Anthocyanin metabolites in human urine and serum

Colin D. Kay, G. Mazza, Bruce J. Holub, Jian Wang

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In the present study we investigated the metabolic conversion of cyanidin glycosides in human subjects using solid-phase extraction, HPLC–diode array detector, MS, GC, and enzymic techniques. Volunteers consumed approximately 20 g chokeberry extract containing 1·3 g cyanidin 3-glycosides (899 mg cyanidin 3-galactoside, 321 mg cyanidin 3-arabinoside, 51 mg cyanidin 3-xyloside and 50 mg cyanidin 3-glucoside). Blood samples were drawn at 0, 0·5, 1, and 2 h post-consumption of the extract. Urine samples were also collected at 0, 4–5, and 22–24 h. We have confirmed that human subjects have the capacity to metabolise cyanidin 3-glycosides, as we observed at least ten individual anthocyanin metabolites in the urine and serum. Average concentrations of anthocyanins and anthocyanin metabolites in the urine reached levels of 17·9 (range 14·9–20·9) μmol/l within 5 h post-consumption and persisted in 24 h urine samples at levels of 12·1 (range 11·1–13·0) nmol/l. In addition, average total levels of anthocyanins and anthocyanin metabolites detected in the serum were observed at 591·7 (range 197·3–986·1) nmol/l within 2 h post-consumption. Cyanidin 3-galactoside accounted for 55·4 % (9·9 (range 7·2–12·6) μmol/l) and 66·0 % (390·6 (range 119·4–661·9) nmol/l) of the detected anthocyanins in the urine and serum samples, respectively. The metabolites were identified as glucuronide conjugates, as well as methylated and oxidised derivatives of cyanidin 3-galactoside and cyanidin glucuronide. Conjugation probably affects the biological activity of anthocyanins and these metabolic products are likely in part responsible for the reported health benefits associated with the consumption of anthocyanins.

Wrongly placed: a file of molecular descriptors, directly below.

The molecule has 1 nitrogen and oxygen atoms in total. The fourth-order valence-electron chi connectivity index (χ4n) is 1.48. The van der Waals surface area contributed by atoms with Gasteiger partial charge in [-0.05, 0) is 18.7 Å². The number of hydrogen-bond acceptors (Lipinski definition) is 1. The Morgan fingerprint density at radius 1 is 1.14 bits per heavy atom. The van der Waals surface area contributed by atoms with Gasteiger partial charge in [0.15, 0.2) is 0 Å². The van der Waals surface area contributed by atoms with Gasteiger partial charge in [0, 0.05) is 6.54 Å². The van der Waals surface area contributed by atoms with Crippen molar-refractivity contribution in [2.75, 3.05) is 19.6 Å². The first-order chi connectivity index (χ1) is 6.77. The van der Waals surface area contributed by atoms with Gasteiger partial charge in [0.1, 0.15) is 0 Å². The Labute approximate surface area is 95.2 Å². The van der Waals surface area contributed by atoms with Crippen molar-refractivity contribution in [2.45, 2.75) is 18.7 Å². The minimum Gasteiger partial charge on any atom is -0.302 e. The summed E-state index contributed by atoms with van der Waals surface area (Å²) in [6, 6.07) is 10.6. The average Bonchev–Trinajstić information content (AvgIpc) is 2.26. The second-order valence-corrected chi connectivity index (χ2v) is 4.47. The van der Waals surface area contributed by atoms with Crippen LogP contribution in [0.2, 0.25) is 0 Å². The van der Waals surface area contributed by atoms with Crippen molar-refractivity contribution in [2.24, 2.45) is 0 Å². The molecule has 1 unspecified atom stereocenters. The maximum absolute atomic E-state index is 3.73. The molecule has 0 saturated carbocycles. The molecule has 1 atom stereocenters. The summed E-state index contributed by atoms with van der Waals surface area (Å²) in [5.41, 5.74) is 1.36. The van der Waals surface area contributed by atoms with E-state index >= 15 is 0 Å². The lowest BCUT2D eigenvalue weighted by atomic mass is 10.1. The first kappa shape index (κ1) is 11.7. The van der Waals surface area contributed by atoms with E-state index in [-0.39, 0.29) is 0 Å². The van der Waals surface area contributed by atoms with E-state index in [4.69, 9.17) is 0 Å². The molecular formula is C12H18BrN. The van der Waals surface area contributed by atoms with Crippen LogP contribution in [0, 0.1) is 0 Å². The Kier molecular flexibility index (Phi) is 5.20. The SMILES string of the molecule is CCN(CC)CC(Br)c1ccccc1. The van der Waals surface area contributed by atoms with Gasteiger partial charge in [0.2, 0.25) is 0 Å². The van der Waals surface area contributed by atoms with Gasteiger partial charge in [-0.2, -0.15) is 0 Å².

Original languageEnglish
Pages (from-to)933-942
Number of pages10
JournalBritish Journal of Nutrition
Issue number6
Publication statusPublished - 2004

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